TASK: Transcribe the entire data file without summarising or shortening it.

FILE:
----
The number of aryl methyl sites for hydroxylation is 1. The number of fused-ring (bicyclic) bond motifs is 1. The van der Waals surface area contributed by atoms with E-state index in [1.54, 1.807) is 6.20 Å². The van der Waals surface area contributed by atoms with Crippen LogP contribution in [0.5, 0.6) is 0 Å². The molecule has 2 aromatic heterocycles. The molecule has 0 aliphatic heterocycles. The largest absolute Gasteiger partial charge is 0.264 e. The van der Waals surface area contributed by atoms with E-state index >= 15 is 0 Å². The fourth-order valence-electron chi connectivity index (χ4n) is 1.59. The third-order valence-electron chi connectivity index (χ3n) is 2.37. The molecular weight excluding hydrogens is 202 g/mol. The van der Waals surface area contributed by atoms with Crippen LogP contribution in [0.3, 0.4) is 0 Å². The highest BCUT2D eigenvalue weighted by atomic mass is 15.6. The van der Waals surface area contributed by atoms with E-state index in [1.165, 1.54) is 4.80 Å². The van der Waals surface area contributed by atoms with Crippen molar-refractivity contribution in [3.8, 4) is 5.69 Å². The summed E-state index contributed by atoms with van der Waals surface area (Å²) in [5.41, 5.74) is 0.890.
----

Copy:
The number of aryl methyl sites for hydroxylation is 1. The number of fused-ring (bicyclic) bond motifs is 1. The van der Waals surface area contributed by atoms with E-state index in [1.54, 1.807) is 6.20 Å². The van der Waals surface area contributed by atoms with Crippen LogP contribution in [0.5, 0.6) is 0 Å². The molecule has 2 aromatic heterocycles. The molecule has 0 aliphatic heterocycles. The largest absolute Gasteiger partial charge is 0.264 e. The van der Waals surface area contributed by atoms with E-state index >= 15 is 0 Å². The fourth-order valence-electron chi connectivity index (χ4n) is 1.59. The third-order valence-electron chi connectivity index (χ3n) is 2.37. The molecular weight excluding hydrogens is 202 g/mol. The van der Waals surface area contributed by atoms with Crippen LogP contribution in [0.3, 0.4) is 0 Å². The highest BCUT2D eigenvalue weighted by atomic mass is 15.6. The van der Waals surface area contributed by atoms with E-state index in [1.165, 1.54) is 4.80 Å². The van der Waals surface area contributed by atoms with Crippen molar-refractivity contribution in [3.8, 4) is 5.69 Å². The summed E-state index contributed by atoms with van der Waals surface area (Å²) in [5.41, 5.74) is 0.890.